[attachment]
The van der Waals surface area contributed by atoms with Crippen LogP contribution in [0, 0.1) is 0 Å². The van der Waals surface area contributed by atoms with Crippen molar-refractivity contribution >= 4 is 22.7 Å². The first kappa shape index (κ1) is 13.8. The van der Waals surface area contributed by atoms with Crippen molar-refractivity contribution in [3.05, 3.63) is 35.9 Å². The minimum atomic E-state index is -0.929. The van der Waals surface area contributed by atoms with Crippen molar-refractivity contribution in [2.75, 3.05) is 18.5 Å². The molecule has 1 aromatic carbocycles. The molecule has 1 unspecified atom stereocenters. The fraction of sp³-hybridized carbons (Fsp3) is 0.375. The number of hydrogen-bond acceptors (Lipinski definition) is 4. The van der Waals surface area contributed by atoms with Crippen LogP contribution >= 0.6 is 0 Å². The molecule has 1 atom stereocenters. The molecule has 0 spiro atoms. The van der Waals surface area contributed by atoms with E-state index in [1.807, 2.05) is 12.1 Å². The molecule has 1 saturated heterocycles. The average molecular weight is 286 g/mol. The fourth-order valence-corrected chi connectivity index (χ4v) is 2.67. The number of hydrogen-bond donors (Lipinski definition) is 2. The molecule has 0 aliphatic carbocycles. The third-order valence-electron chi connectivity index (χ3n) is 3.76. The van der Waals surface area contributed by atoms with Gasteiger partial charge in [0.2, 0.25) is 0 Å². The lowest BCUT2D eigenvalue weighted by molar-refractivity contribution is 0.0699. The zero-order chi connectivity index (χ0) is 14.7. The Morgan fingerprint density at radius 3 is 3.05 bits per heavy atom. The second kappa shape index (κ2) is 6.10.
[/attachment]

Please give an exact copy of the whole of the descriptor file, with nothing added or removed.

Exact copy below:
The van der Waals surface area contributed by atoms with Crippen LogP contribution in [0, 0.1) is 0 Å². The van der Waals surface area contributed by atoms with Crippen molar-refractivity contribution >= 4 is 22.7 Å². The first kappa shape index (κ1) is 13.8. The van der Waals surface area contributed by atoms with Crippen molar-refractivity contribution in [3.05, 3.63) is 35.9 Å². The minimum atomic E-state index is -0.929. The van der Waals surface area contributed by atoms with Crippen molar-refractivity contribution in [2.75, 3.05) is 18.5 Å². The molecule has 1 aromatic carbocycles. The molecule has 1 unspecified atom stereocenters. The fraction of sp³-hybridized carbons (Fsp3) is 0.375. The number of hydrogen-bond acceptors (Lipinski definition) is 4. The van der Waals surface area contributed by atoms with Crippen LogP contribution >= 0.6 is 0 Å². The molecule has 1 atom stereocenters. The molecule has 0 spiro atoms. The van der Waals surface area contributed by atoms with E-state index in [1.807, 2.05) is 12.1 Å². The molecule has 1 saturated heterocycles. The average molecular weight is 286 g/mol. The fourth-order valence-corrected chi connectivity index (χ4v) is 2.67. The number of hydrogen-bond donors (Lipinski definition) is 2. The molecule has 0 aliphatic carbocycles. The third-order valence-electron chi connectivity index (χ3n) is 3.76. The van der Waals surface area contributed by atoms with Gasteiger partial charge in [0.2, 0.25) is 0 Å². The lowest BCUT2D eigenvalue weighted by molar-refractivity contribution is 0.0699. The zero-order chi connectivity index (χ0) is 14.7. The Morgan fingerprint density at radius 3 is 3.05 bits per heavy atom. The second kappa shape index (κ2) is 6.10.